Kenneth Michael Stabler (born December 25, 1945 in Foley, Baldwin County; died July 8, 2015) played quarterback for the Alabama Crimson Tide football team and in the NFL for the Oakland Raiders, Houston Oilers and New Orleans Saints. He was nicknamed "The Snake" for his elusive scrambling ability at quarterback.
Stabler was the son of Leroy and Sally Stabler of Foley, and became a highly-touted football player at Foley High School. He led Foley to a won-loss record of 29-1 over his high school career - the only loss coming against arch-rival Fairhope. He was an all-around athlete in high school, averaging 29 points a game in basketball and excelling enough as a left-handed pitcher in baseball to receive minor-league contract offers from the Houston Astros and New York Yankees.
He was recruited by Alabama's Bear Bryant and joined the team in 1964. At the time, freshman were ineligible, and were not allowed to play in accordance with NCAA regulations, so Stabler did not participate in the 1964 season. As Stabler sat out the season, he watched his Crimson Tide win its second national championship under Bryant. In 1965, with Joe Namath having graduated and Stabler becoming eligible to participate, he split time with Steve Sloan at quarterback, and combined they led Alabama to a national championship with a thrilling 39-28 win over the Nebraska Cornhuskers in the Orange Bowl. In 1966, as a junior, Stabler took over the starting job full-time, and led Alabama to a perfect 11-0 season, capped by a blowout of Nebraska, this time in the Sugar Bowl. The Tide, coming off of back-to-back national championships, and having gone undefeated in 1966, was nevertheless snubbed at the polls, finishing third in the nation behind Notre Dame and Michigan State. In 1967, expectations were high for the team as Stabler was finally a senior, but it turned into a lackluster year. The offense, with Stabler at the helm, struggled at times, and the defense's performance slipped too. Alabama finished 8-2-1, its worst season since Stabler was a freshman in high school, 1960. The 1967 season, however, is particularly memorable for Stabler, with his game-winning touchdown run against rival Auburn. Trailing 3-0 in a game that was mired by a horrendous rain, Stabler scampered around right end for a 47-yard touchdown run, giving the Tide a 7-3 victory over hated rival Auburn. This run has been dubbed, "The Run in the Mud" in Alabama football lore, and has been captured twice in the paintings of famed sports artist Daniel Moore.
All told, Stabler finished his career with the Crimson Tide in 1967, having compiled a 28-3-2 record as a starter.
He was drafted in the second round of the NFL draft in 1968. Stabler first made his mark in the NFL in a 1972 playoff game against the Pittsburgh Steelers. After entering the game in relief of Daryle Lamonica, he scored the go-ahead touchdown late in the fourth quarter on a 31-yard scramble. The Steelers, however, came back to win on a controversial, deflected pass from Terry Bradshaw to Franco Harris, known in football lore as The Immaculate Reception.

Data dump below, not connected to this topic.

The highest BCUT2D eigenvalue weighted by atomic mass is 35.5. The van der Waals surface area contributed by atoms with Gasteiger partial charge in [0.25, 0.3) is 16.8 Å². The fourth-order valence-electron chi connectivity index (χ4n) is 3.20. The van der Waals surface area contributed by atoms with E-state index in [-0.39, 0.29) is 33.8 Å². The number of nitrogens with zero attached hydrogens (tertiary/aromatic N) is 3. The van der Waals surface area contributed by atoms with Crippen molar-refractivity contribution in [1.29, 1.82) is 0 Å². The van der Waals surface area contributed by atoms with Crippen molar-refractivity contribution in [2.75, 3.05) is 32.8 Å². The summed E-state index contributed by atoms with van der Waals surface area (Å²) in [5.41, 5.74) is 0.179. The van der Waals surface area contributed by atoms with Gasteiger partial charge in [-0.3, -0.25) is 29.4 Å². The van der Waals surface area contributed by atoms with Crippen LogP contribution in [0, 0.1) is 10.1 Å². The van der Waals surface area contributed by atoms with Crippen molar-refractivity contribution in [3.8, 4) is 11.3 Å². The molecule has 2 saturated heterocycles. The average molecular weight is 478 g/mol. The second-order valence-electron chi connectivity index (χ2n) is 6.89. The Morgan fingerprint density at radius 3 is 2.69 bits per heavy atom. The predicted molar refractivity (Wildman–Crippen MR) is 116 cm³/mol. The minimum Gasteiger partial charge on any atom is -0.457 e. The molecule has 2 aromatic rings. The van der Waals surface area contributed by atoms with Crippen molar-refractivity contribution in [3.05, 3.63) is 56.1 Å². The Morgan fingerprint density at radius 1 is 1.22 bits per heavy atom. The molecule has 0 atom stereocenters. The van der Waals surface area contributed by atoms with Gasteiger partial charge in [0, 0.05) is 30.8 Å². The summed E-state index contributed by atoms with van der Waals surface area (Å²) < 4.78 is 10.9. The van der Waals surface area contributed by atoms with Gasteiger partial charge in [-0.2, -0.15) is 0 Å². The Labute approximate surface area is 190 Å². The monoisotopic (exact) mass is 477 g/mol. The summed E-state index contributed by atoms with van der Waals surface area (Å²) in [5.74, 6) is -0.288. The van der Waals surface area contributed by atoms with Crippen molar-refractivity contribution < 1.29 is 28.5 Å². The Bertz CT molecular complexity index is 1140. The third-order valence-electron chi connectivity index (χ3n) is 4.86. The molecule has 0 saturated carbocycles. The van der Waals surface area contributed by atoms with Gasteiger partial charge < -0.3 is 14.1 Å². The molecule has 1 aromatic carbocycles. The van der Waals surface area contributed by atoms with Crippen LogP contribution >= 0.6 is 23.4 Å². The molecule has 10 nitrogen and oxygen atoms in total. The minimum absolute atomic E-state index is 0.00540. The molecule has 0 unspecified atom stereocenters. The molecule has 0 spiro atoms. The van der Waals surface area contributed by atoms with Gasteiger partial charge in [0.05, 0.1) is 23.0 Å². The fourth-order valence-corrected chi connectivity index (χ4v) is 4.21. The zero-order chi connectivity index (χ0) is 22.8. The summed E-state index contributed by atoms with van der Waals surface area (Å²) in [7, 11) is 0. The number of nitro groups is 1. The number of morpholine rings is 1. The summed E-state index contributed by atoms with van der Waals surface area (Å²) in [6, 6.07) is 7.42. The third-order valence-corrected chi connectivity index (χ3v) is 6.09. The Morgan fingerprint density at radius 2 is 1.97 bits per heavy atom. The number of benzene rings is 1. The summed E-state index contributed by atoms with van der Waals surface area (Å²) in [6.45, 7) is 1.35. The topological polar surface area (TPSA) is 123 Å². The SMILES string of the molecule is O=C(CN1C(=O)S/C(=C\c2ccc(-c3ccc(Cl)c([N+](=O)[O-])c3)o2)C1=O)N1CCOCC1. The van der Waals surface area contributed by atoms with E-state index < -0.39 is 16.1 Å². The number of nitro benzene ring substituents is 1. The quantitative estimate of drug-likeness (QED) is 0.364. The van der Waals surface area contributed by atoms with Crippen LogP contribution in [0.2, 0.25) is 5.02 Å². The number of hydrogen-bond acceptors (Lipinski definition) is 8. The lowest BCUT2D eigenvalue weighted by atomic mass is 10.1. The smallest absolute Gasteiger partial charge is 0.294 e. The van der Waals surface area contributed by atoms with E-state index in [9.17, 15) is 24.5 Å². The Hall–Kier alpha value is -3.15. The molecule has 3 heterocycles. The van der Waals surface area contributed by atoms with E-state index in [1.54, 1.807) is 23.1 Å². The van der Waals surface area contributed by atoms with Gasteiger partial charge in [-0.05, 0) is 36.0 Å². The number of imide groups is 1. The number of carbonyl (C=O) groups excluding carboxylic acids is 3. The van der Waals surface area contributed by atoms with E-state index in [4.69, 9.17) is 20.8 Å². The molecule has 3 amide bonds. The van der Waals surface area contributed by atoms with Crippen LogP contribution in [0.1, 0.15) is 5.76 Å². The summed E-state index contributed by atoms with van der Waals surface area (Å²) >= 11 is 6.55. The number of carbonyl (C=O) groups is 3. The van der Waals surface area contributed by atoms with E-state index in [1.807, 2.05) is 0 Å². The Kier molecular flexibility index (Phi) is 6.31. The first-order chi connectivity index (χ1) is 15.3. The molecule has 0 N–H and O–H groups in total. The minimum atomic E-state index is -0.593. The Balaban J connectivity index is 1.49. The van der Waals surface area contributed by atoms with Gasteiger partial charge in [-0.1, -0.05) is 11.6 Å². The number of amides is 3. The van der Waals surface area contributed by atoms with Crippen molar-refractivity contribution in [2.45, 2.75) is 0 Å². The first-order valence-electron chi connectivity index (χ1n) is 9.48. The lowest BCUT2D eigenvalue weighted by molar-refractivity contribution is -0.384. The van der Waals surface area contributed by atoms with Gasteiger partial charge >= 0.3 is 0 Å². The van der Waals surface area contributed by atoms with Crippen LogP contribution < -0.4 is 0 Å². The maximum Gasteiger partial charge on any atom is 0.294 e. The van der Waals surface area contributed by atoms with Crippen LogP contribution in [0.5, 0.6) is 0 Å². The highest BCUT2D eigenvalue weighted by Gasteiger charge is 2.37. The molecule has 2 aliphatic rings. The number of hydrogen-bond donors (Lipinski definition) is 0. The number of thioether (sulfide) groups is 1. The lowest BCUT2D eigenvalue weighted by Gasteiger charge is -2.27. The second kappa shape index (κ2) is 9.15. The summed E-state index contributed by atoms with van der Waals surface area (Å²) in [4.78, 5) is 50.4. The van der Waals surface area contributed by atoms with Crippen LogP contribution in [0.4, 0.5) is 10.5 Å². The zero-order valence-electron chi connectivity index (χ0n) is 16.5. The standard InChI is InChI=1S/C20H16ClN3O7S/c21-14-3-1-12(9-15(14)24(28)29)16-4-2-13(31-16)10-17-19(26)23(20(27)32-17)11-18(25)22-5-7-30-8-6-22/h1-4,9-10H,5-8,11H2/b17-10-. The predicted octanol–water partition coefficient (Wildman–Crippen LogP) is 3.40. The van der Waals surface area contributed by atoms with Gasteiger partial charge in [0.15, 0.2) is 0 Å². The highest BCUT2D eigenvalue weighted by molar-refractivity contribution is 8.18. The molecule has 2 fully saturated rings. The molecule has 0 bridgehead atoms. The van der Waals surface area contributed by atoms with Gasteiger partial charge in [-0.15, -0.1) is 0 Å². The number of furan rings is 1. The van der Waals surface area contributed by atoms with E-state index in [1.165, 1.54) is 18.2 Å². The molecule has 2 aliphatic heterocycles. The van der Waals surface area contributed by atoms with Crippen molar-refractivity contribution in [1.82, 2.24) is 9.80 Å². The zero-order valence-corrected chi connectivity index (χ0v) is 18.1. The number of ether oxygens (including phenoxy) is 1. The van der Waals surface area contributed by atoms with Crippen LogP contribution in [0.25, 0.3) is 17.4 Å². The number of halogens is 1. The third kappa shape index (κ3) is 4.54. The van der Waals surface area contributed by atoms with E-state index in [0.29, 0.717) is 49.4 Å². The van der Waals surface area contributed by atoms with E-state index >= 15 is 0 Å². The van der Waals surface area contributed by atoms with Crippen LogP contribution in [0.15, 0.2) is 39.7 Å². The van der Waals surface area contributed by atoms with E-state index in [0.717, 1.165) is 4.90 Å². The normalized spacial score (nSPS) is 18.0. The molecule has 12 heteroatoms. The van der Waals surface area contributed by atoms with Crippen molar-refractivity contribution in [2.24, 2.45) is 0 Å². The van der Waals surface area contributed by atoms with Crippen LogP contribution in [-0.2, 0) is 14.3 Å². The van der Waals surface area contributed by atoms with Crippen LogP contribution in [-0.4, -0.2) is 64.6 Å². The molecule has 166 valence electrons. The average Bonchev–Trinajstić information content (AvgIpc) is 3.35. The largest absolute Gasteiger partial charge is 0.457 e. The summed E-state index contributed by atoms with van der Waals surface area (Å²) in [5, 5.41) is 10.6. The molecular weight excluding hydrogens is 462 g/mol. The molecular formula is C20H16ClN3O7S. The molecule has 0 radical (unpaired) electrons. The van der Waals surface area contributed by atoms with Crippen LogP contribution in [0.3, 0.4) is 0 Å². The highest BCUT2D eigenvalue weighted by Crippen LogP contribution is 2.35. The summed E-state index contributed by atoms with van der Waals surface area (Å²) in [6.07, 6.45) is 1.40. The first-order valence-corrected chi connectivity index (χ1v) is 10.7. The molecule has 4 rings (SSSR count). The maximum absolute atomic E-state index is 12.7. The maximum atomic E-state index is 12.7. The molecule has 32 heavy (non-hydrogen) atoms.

After suffering severe knee injuries, Stabler became less a scrambling quarterback and more a classic, drop-back passer, known for deadly-accurate passes in the 10-to-20 yard range and an uncanny ability to lead late, come-from-behind drives. During the peak of his career he had an impressive receiving corps consisting of sprinter Cliff Branch, sure-handed possession receiver Fred Biletnikoff, and Hall-of-Fame tight end Dave Casper. As a starter in Oakland, Stabler was named AFC player of the year in 1974 and 1976, and was the NFL's passing champion in 1976. In 1977 he guided the Raiders to their first Super Bowl victory, after a narrow playoff victory over the New England Patriots in which he scored the winning touchdown on a surprise quarterback keeper. In the 1977 AFC Playoffs against the Baltimore Colts he threw a crucial 4th quarter pass to Dave Casper that set up a game tying field goal that sent into overtime in which the Raiders eventually won; the 4th quarter pass was dubbed the Ghost to the Post.
In 1980 he was traded to the Houston Oilers for Dan Pastorini, whom Raiders' owner Al Davis regarded as a more effective deep passer. The Oilers in turn saw Stabler as the missing ingredient that could finally get them past the Steelers and into the Super Bowl. Pastorini lost the starting job in Oakland to Jim Plunkett after an injury, and Plunkett then led the Raiders over Stabler and the Oilers in the playoffs. Stabler played one more season with Houston and then finished his NFL career with a three-year stint with the New Orleans Saints.
Stabler has been arrested for driving under the influence three times. He pleaded no contest in Escambia County, Florida in 1995, and pleaded guilty to DUI in Orange Beach in 2001. He was arrested in Robertsdale near his hometown of Foley on June 8, 2008. He took a leave of absence from the Crimson Tide broadcast team for the 2008 season. Tom Roberts took his place.
Stabler died from colon cancer in July 2015, and was survived by three daughters and two grandsons. His brain and spinal cord were donated to the Chronic Traumatic Encephalopathy Center at Boston University to support research into degenerative brain conditions in athletes.
- "Ken Stabler" (2007, February 21). In Wikipedia - accessed February 27, 2007
- Rappaport, Ian R. (June 10, 2008) "University of Alabama plans to support Ken Stabler after DUI arrest." The Birmingham News
- Casagrande, Michael (July 9, 2015) "Ken Stabler, Alabama football legend, dies at 69." The Birmingham News